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Time for Climate Plan B: with the Recent Political Rejection of Cap-And-Trade Carbon Policies, The Nation Needs A New Approach That Pushes The Development Of Energy Technologies and Fosters Markets for Them (Climate Change) (Company Overview)

Issues in Science and Technology 2011, Wntr, 27, 2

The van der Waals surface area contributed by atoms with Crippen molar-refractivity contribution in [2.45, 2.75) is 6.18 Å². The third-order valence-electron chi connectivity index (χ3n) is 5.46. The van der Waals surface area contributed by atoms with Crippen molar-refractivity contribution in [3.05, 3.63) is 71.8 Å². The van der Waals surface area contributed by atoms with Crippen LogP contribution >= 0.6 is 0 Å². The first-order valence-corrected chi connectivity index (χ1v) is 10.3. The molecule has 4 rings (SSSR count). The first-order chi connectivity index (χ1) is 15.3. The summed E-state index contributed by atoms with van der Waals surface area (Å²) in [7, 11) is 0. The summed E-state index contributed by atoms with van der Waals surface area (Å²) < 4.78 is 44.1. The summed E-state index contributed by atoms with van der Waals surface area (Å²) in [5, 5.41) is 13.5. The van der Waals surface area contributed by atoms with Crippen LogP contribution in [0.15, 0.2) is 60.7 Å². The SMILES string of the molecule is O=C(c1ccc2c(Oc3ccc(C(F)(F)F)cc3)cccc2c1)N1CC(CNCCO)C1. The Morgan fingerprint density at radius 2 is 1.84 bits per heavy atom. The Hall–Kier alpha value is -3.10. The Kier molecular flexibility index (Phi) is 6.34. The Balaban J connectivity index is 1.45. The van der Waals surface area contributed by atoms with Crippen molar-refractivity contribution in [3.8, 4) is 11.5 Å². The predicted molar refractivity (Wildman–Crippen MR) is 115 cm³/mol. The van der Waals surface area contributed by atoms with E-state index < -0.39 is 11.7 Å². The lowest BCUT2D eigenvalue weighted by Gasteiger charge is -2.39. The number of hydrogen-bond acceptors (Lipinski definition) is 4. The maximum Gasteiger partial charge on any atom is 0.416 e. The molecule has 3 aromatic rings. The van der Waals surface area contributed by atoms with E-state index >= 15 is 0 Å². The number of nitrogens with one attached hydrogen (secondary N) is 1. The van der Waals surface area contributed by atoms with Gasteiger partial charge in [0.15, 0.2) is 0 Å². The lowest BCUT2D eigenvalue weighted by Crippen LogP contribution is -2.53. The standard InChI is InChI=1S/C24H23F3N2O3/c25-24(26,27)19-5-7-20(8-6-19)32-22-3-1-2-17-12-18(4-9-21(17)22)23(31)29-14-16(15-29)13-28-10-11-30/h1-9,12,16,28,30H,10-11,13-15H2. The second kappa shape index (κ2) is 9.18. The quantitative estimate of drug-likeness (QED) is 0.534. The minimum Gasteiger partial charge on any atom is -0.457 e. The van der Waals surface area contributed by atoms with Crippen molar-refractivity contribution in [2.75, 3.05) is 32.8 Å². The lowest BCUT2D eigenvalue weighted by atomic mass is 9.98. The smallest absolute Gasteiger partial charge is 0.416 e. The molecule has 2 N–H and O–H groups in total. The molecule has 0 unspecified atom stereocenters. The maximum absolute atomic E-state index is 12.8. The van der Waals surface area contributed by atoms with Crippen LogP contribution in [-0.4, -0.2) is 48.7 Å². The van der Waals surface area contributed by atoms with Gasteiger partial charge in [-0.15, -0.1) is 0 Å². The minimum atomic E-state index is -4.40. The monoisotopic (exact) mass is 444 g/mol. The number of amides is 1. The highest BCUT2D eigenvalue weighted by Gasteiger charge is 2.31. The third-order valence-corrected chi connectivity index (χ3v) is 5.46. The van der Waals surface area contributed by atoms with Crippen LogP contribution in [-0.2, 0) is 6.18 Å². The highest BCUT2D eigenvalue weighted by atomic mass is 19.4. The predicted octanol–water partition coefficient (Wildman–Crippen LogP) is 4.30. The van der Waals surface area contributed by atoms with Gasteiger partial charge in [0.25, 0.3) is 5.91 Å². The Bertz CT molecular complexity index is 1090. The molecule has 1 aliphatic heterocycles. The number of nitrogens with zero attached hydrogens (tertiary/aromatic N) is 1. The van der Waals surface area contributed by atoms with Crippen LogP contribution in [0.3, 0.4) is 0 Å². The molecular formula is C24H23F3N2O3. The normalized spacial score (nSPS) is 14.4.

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Policymakers in the United States and else where have assumed for 15 years that putting a price on carbon would be an effective strategy for addressing climate change. Nations would price carbon emissions, cap carbon production levels, ratchet down the cap over time, allow carbon emitters to pay for their continued use of carbon but at an ever-increasing cost, and use this market mechanism to price carbon emissions into a steep decline. This market-forcing would spur the introduction of innovative new technologies into energy markets, displacing fossil fuel technologies. The approach derived from the successful use in the United States of cap-and-trade against acid rain under the Clean Air Act Amendments of 1990. At the Kyoto Framework Convention in 1997, the United States persuaded participating nations that the approach would work worldwide against carbon emissions. The subsequent Kyoto Protocol eventually obtained enough signatures to, in theory go into effect, and Europe has enacted a cap-and-trade program. However, the biggest carbon emitters--the United States and China--have been AWOL. Concerned policymakers have continued to assume that the United States would adopt carbon cap-and-trade over time and then lure in China and other emerging economies. During the most recent session of Congress, they came close. The House passed cap-and-trade legislation in 2009, but the Senate in 2010 came up short of the votes needed to break a filibuster. In one of those periodic tidal shifts in congressional politics, cap-and-trade worried coal and manufacturing states suffering job losses from the recession and became anathema to many conservatives, indefinitely postponing the legislation.